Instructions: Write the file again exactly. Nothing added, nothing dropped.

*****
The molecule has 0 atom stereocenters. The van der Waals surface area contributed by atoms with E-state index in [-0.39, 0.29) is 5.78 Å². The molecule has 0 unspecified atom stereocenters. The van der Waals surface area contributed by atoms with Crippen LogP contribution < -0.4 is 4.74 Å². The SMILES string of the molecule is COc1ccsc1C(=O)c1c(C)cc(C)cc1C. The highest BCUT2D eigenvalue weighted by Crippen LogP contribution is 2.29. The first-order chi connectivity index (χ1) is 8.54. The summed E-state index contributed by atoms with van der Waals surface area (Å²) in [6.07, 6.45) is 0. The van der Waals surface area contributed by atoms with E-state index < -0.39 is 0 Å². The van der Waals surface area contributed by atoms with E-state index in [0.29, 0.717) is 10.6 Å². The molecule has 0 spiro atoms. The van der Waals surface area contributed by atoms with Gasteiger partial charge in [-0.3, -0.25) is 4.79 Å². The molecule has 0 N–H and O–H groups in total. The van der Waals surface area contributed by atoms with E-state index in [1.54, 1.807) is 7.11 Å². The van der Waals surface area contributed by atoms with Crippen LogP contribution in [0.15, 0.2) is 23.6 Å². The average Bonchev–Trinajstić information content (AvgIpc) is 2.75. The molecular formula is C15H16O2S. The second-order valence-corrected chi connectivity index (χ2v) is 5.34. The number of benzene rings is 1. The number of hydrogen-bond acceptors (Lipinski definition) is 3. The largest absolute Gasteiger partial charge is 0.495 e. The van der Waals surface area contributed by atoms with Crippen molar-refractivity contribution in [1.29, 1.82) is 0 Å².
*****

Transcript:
The molecule has 0 atom stereocenters. The van der Waals surface area contributed by atoms with E-state index in [-0.39, 0.29) is 5.78 Å². The molecule has 0 unspecified atom stereocenters. The van der Waals surface area contributed by atoms with Crippen LogP contribution < -0.4 is 4.74 Å². The SMILES string of the molecule is COc1ccsc1C(=O)c1c(C)cc(C)cc1C. The highest BCUT2D eigenvalue weighted by Crippen LogP contribution is 2.29. The first-order chi connectivity index (χ1) is 8.54. The summed E-state index contributed by atoms with van der Waals surface area (Å²) in [6.07, 6.45) is 0. The van der Waals surface area contributed by atoms with E-state index < -0.39 is 0 Å². The van der Waals surface area contributed by atoms with E-state index in [0.29, 0.717) is 10.6 Å². The molecule has 0 spiro atoms. The van der Waals surface area contributed by atoms with Gasteiger partial charge in [-0.3, -0.25) is 4.79 Å². The molecule has 0 N–H and O–H groups in total. The van der Waals surface area contributed by atoms with E-state index in [1.54, 1.807) is 7.11 Å². The van der Waals surface area contributed by atoms with Crippen LogP contribution in [0.15, 0.2) is 23.6 Å². The average Bonchev–Trinajstić information content (AvgIpc) is 2.75. The molecular formula is C15H16O2S. The second-order valence-corrected chi connectivity index (χ2v) is 5.34. The number of benzene rings is 1. The number of hydrogen-bond acceptors (Lipinski definition) is 3. The largest absolute Gasteiger partial charge is 0.495 e. The van der Waals surface area contributed by atoms with Crippen molar-refractivity contribution in [1.29, 1.82) is 0 Å².